Are the Things You Buy Investments?

After my recent post on looking at your automobile purchase as an investment, an interesting discussion broke out in the comments: should a car even be considered an investment? A few choice comments:

Automobiles are nothing more than consumable goods. Tools in a toolbox. I say drive them till the wheels fall off and then go get another. I guess I have never understood the love affair some people have with automobiles. The treat them as objects of desire. I really get a kick out of my neighbors that waste so much time washing, waxing, and detailing. I can think of 100 better things to do.
– Jeff @ 11:24 AM

“A car is an investment. Without it, almost every car owner would see a vast decrease in earnings potential”

It’s not an overstatement, it’s just ridiculous. And I’m not even talking about investing the money that what would have been wasted in a car.
– Ben @ 11:31 AM

Cars, bikes, and public transportation are all investments.
– Andy @ 11:47 am

A car is still an investment, though, because a car buyer is investing in his time and convenience. Without my car, sure I could ride my bike to work every day. But that would take more time and energy. It would be more difficult (though not impossible) to buy groceries (in my hilly city, pulling a bicycle trailer is extremely difficult). It would be less “cool” to go on dates without a car.

Yes, a car is indeed an investment, just not a strictly financial one.
– Rick @ 11:32 am

So which is it? Are consumer products investments or not? My feelings are actually neutral on this one, but it’s an interesting discussion, so let’s try to make each case and see where things fall out.

Consumer Goods Are An Investment
The government defines investment as referring to “an expenditure of funds to acquire a new capability or capacity.” Every time you purchase a consumer good, you’re looking to acquire a new capacity or capability that you currently do not have.

Take, for example, a car. The purchase of a car gives you the capacity to drive about, and it also contains a certain amount of resale value as well which you might apply to a new car in the case that the current car no longer fulfills its capacity or another car you might wish to purchase fulfills the capacity better.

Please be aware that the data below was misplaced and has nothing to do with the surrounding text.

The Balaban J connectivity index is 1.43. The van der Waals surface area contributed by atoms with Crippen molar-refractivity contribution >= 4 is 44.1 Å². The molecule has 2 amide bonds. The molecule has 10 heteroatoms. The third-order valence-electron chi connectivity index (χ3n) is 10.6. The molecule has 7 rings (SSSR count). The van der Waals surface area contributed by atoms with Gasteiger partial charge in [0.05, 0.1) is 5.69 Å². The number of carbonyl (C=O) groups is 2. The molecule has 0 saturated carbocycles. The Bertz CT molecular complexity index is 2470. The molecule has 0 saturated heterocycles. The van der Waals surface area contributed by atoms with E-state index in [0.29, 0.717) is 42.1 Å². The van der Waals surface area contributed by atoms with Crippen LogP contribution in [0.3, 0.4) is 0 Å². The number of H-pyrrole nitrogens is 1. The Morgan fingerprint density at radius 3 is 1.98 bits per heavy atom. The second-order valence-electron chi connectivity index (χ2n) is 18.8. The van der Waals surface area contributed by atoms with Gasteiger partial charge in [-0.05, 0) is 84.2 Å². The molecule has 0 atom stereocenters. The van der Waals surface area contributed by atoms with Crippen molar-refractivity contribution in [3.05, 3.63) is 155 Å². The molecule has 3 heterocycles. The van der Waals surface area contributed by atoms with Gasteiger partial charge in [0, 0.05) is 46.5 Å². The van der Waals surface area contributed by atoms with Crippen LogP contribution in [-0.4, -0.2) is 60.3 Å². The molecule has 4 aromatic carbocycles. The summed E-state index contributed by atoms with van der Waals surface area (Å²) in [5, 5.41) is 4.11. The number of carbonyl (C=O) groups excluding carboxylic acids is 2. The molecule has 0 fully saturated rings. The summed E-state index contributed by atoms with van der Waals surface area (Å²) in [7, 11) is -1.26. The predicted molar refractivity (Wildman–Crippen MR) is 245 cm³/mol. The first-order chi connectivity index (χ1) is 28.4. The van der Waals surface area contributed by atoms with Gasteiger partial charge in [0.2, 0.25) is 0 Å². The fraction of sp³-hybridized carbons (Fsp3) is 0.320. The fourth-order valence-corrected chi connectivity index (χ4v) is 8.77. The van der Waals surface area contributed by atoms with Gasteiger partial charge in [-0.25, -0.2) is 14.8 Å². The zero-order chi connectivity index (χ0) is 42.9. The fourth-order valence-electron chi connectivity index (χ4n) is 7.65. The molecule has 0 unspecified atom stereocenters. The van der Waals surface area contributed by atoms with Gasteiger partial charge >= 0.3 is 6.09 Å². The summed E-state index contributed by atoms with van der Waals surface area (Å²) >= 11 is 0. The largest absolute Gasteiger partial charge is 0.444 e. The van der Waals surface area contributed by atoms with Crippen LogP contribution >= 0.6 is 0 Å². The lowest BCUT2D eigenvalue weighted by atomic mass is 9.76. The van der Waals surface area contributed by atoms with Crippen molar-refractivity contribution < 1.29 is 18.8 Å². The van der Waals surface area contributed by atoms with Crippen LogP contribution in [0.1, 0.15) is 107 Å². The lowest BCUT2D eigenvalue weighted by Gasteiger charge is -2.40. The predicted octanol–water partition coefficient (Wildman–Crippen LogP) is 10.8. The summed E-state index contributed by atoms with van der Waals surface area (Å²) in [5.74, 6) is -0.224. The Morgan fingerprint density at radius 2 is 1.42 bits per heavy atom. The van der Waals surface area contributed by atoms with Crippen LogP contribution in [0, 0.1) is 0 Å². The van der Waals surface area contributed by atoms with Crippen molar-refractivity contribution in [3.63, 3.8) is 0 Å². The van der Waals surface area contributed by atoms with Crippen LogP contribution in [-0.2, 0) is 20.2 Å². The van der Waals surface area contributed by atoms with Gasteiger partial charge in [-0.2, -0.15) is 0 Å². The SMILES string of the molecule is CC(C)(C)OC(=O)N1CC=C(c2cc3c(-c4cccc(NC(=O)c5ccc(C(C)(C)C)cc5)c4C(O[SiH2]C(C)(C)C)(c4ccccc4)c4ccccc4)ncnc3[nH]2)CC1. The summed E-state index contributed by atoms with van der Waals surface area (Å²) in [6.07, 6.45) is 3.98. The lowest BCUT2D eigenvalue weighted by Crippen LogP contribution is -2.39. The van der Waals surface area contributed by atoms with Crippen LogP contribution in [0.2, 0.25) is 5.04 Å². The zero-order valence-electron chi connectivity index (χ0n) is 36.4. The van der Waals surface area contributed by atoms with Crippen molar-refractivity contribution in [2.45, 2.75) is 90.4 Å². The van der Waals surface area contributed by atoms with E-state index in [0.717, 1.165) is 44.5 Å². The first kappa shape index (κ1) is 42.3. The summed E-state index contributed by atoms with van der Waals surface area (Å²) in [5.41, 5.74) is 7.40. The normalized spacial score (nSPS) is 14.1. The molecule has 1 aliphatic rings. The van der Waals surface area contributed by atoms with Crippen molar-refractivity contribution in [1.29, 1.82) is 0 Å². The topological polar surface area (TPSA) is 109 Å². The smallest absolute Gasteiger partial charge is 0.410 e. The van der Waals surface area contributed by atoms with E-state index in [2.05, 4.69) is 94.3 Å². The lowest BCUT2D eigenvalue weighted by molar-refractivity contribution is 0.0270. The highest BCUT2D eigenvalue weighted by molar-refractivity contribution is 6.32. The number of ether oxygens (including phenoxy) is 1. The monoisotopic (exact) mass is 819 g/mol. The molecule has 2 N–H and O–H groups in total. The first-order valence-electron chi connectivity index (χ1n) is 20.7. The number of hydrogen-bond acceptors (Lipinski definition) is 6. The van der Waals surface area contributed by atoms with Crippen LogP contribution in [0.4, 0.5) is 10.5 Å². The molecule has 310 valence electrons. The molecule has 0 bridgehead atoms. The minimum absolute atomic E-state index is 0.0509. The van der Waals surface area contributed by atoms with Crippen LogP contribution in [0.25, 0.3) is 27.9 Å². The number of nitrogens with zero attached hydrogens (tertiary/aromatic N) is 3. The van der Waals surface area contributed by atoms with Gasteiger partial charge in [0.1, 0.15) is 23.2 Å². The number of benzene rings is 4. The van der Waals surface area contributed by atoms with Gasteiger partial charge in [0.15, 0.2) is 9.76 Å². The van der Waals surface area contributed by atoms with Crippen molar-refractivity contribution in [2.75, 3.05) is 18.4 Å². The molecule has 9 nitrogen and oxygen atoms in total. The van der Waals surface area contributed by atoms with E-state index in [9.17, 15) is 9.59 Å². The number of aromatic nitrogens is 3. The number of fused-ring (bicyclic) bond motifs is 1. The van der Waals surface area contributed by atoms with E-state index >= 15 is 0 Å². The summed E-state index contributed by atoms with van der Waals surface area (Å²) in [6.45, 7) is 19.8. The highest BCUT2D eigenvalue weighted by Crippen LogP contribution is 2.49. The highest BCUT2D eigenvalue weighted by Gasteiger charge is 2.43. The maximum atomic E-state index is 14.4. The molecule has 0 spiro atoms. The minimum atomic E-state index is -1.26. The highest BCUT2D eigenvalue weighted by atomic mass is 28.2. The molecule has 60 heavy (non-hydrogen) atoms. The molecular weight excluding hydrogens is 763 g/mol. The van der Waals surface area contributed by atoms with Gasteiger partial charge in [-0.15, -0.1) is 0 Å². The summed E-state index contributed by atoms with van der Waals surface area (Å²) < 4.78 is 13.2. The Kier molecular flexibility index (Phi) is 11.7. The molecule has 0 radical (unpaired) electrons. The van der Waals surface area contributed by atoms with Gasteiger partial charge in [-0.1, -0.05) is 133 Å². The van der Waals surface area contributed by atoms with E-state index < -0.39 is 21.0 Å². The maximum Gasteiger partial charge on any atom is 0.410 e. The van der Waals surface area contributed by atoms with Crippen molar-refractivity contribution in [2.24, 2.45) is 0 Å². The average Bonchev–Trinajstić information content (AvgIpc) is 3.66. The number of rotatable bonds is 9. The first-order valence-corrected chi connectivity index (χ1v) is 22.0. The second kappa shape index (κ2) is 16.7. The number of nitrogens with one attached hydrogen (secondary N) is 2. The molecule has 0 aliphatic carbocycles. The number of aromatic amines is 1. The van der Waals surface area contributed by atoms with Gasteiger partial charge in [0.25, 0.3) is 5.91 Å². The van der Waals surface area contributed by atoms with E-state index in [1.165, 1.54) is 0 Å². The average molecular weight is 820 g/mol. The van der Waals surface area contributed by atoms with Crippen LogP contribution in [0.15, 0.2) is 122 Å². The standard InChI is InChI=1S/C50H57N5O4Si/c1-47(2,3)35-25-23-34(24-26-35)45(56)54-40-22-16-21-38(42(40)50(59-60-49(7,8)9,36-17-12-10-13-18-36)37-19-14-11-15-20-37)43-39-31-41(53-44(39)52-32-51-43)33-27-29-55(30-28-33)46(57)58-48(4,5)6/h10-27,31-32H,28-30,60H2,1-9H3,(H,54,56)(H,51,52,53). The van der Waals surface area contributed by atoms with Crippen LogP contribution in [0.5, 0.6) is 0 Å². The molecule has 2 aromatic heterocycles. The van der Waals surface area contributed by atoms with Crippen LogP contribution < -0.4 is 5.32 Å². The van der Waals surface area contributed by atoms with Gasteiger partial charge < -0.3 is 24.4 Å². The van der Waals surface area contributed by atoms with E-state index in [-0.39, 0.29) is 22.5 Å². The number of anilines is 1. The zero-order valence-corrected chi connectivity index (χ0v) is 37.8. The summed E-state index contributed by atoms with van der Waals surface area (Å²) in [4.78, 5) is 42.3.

You can apply a similar line of thinking to almost any consumer good. A beverage provides enjoyment and refreshment. An electronic device provides some information-sharing capacity. And so on. And so forth.

You evaluate non-monetary investments in the same general way that you evaluate monetary investments: are you getting more value out than you’re putting in? Sometimes, it’s not straightforward to evaluate, because it’s not as cut and dried as it is with a strictly financial investment.

But it is real. If you buy something and it’s “worth it,” that’s a good investment. It means that you got more value out of it than you put in. If it turns out to not be worth it, then it’s a bad investment – you didn’t get enough out of it to make it worth what you put into it.

Consumer Goods Are NOT An Investment
Princeton WordNet defines investment as “money that is invested with an expectation of profit.” Quite simply, when you buy almost all consumer goods, you are not expecting a profit – they are a guaranteed loss, and buying them is simply a necessary expense of life.

A drink is just that, a drink. You spend some money, get a beverage, drink it, and it’s over. You’re now out a certain amount of money, no matter what. There’s going to be no return on that financial investment.

If you make a move with your money that doesn’t have a good chance of a positive financial return, then it isn’t an investment. It’s an expense. Getting a good deal on a product isn’t an investment, either. It’s a bargain.

An investment is when you walk away from something with more financial resources than you committed to it. Consumer goods don’t fit the bill.

My Thoughts
To me, this is really a question of how broad your definition of the word “investment” is.

In the broad definition, you’re looking at the amount of value you put in versus the amount of value you get out. In that sense, it can be applied to pretty much any aspect of life. I consider two hours at the park playing with my kids to be a spectacular investment: everyone’s happy and having fun, there’s almost no financial outlay, we all got exercise and fresh air, and I’m building a long-term bond with my children. My cost? Two hours.

The problem with looking at investments from that perspective is that they’re wholly tied to who you are and what you value. You can’t compare the value of that time investment from person to person. Another person might find two hours at the park with kids to be a horrible investment – a complete waste of their time. Thus, we would label the investment of a trip to the park wholly differently – I’d label it a great value, he’d label it a loss, but the actual physical input and output would be identical.

That’s why it often makes sense for people to strictly look at investments that can be quantified and transferred from person to person. You and I can both invest $10,000 in VFINX tomorrow and both get out $11,000 at some point in the future, on the same day. The input is clear and the output is clear for both of us.

The real distinction is between personal investments and financial investments. The naked word alone means different things to different people, but the prefix makes all the difference.

As for me? I think it’s useful to look at everything we buy and do as a personal investment, but I realize that my conclusions won’t necessarily match yours because my values are different. To me, frugality basically means getting the maximum bang for the buck out of personal investment – what can I do or buy that will give me the most personal value for what I put into it?

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